High End Audio

add news feed

tweet a story

Much has been written about the guys at Zu Audio.  Their sometimes anti-audiophile antics have a way of polarizing the hi end crowd from time to time. A quick trip...
Much has been written about the guys at Zu Audio.  Their sometimes anti-audiophile antics have a way of polarizing the hi end crowd from time to time. A quick trip...
about 2 hours ago
The 2013 Burning Amp, the DIYAudio forum's "annual experiment in temporary community dedicated to radical self-expression and self-reliance," got off to a slow start. Although a semi-hidden posting about the one-day, all-volunteer e...
The 2013 Burning Amp, the DIYAudio forum's "annual experiment in temporary community dedicated to radical self-expression and self-reliance," got off to a slow start. Although a semi-hidden posting about the one-day, all-volunteer event, held in six rooms at San Francisco's Fort Mason Center on Sunday, October 6, appeared months ago, the email blast to the Burning Amp mailing list only went out late on October 3.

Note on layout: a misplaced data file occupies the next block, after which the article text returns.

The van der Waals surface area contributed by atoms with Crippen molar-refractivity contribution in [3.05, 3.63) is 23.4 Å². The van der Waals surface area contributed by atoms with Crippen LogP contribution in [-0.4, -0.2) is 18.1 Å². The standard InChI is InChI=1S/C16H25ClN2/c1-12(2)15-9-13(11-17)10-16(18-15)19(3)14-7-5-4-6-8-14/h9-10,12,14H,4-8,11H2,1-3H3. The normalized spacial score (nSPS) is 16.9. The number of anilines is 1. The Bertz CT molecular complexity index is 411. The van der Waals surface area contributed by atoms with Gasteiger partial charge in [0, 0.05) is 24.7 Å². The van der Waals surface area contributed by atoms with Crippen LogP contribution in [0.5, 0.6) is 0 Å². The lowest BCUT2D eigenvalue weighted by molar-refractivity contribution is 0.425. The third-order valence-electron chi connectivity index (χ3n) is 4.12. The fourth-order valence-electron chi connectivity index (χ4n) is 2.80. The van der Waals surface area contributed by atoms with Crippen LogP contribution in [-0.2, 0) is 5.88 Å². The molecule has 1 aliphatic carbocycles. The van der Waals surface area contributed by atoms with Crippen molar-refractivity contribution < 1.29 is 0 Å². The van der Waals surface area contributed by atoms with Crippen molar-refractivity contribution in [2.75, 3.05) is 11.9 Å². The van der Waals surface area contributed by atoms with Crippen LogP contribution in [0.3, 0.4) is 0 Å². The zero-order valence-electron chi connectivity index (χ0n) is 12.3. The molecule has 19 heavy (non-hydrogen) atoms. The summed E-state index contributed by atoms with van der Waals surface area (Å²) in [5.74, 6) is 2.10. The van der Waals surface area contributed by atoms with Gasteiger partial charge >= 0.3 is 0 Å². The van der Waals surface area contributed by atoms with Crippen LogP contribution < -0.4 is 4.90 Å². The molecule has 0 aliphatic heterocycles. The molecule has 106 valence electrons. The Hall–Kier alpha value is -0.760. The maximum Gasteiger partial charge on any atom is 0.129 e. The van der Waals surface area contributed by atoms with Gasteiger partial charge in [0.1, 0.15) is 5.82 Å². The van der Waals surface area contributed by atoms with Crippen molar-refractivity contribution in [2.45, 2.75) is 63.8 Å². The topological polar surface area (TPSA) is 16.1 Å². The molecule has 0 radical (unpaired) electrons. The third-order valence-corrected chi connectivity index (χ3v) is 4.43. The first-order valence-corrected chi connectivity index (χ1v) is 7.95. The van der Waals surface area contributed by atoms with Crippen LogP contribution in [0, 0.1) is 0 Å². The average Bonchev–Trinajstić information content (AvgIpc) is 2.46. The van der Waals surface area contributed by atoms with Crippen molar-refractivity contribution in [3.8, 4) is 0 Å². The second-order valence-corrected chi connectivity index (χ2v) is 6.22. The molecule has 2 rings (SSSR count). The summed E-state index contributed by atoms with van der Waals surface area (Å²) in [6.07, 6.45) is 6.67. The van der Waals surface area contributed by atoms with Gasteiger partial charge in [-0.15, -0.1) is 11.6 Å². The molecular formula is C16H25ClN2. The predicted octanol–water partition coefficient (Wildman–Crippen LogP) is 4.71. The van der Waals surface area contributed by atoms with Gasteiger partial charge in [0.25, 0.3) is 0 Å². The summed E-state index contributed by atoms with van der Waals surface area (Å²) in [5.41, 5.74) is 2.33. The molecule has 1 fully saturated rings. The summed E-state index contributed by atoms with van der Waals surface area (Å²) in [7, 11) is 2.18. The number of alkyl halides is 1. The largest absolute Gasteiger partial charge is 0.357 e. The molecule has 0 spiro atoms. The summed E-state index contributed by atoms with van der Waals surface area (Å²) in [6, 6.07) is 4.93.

about 2 hours ago
In a recent email, a reader, having read my review of the Monitor Audio Silver RX6 loudspeaker in the June 2012 issue, said that he'd like to see it compared with the similarly priced Wharfedale Diamond 10.7 ($1299/pair) and Epos El...
In a recent email, a reader, having read my review of the Monitor Audio Silver RX6 loudspeaker in the June 2012 issue, said that he'd like to see it compared with the similarly priced Wharfedale Diamond 10.7 ($1299/pair) and Epos Elan 10 ($1000/pair). That sounded interesting.
about 2 hours ago
Long experience has convinced me that many audiophiles' stereo systems substantially underperform compared to what they could sound like. This is not because people haven't spent enough money on their electronics or speakers.
Long experience has convinced me that many audiophiles' stereo systems substantially underperform compared to what they could sound like. This is not because people haven't spent enough money on their electronics or speakers.
about 3 hours ago